The role of art, one among an infinite list, is to unearth our ugliness and impose its weight on ourselves so much so that we can no longer ignore it, thereby leaving us with no option but to accept this ugliness as who we are, and thus choose not to be beautiful – or rid ourselves of it, writes ART STATE publisher and columnist Mpho Matsitle.
Of course there is always a third option; to unsee – to clap, leave and forget each and every performance, no matter how great it was.
It thus becomes incumbent upon the ones who’ve taken it upon themselves to monumentalise their generation’s existence in words to ensure that this ugliness is not unseen.
It is a futile exercise – and a thankless one at that – but it must be done. The ugliness must be seen, for it is only when it is seen that it can be dealt away with.
Sometimes though the ugliness creeps out in the art, it is not deliberately unearthed; it seeps out more in the grammar of the performance. It is not always easy to see when this happens. One needs nuance, one needs sensitivity, one needs to check against projecting his own prejudices or blind spots unto the art. It is a delicate dance, a solo frantic dance in a crowded hall. One is bound to step on a few toes – sometimes totally unnecessarily so.
My duty as a writer is one: to record my generation’s failures, so that we, or those coming after us, can fail better.
Negative people are often against criticism, or at least are for “constructive criticism”. But this is tautology. All criticism is constructive. In fact, a case can be made that criticism is the highest form of love. In recording our failures, I believe absolutely that I am practicing a labour of love, as opposed to snide remarks made behind backhands, silence and the worst of applauding without purpose.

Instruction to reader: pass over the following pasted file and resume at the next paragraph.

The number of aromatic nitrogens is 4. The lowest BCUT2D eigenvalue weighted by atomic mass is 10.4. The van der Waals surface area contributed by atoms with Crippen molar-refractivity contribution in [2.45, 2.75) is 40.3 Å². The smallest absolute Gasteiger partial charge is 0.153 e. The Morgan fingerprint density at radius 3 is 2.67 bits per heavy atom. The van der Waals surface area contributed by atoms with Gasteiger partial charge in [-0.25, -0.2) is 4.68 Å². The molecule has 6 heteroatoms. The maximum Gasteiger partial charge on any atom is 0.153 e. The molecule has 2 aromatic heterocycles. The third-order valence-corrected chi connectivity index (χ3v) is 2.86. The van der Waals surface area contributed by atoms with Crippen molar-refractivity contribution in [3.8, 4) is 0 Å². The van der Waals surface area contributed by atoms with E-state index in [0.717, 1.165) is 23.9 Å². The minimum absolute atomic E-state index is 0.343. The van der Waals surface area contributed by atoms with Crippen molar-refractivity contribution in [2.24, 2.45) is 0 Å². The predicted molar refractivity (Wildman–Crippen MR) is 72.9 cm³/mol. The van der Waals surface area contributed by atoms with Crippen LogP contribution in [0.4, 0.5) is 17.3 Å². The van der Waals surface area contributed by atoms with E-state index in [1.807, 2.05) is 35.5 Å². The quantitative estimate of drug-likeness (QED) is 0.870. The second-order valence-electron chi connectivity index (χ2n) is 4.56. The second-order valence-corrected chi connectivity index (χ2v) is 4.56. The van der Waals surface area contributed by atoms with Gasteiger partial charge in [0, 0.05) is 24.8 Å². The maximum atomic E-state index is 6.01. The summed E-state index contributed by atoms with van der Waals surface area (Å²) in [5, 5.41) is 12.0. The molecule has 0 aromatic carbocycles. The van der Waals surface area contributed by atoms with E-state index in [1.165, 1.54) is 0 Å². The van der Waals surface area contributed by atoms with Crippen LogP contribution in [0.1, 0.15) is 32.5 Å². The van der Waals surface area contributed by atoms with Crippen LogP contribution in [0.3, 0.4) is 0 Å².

To not do this; that is, to spare the rod, would be to spoil the art.
Equally I believe that nothing can escape the righteous scrutiny of black radical thought. Art, especially as an expression of our desires and fears, finds the black retina hard to escape. It is here mostly that slippages – negative and positive – are most prevalent. We thus burden ourselves with the task of making meaning of these slippages.
It is a heavy burden this;
- to unearth our ugliness so that we can imagine ourselves afresh – beautiful even;
- to record our failures so that we and/or our progeny can fail better;
- to subject art to the black gaze – that is, to make it ethical.
In this column I will pose provocations to ward off philistinism from the city. I will toil to lay bare the State of Mangaung Arts for all to see and understand. We will look into the politics of the arts and the politics in the arts. The economics thereof and therein, and the kitsch that permeates the culture. No stone will be left unturned, no punch left hanging.
But is it a precarious attempt? We often boldly shout #ArtLivesHere, which could be read as betraying the nervousness of the whole affair, which is similar to the popular phrase, hashtag rather, #LoveLivesHere: a fancy lie to hide the vicariousness of the relationship, wherein the value of the relationship is not inherent but depended on the envy or adoration of the social media masses.
Are we to say then that to claim so boldly that Art Lives Here is an attempt to paint a rosy picture from a dry landscape? Or, an attempt to fake it until we make it? To put a finer point to it, is Mangaung a cultured or philistine city?
The coming months will edify us on these or more questions. And hopefully raise a whole lot more and varied questions.
We can only hope to fail admirably in answering them.
Mpho Matsitle is ART STATE publisher and author of Celibacy and Other Cute Little Things. He is @MphoMatsitle on Twitter.
Photo credits: Dopeshots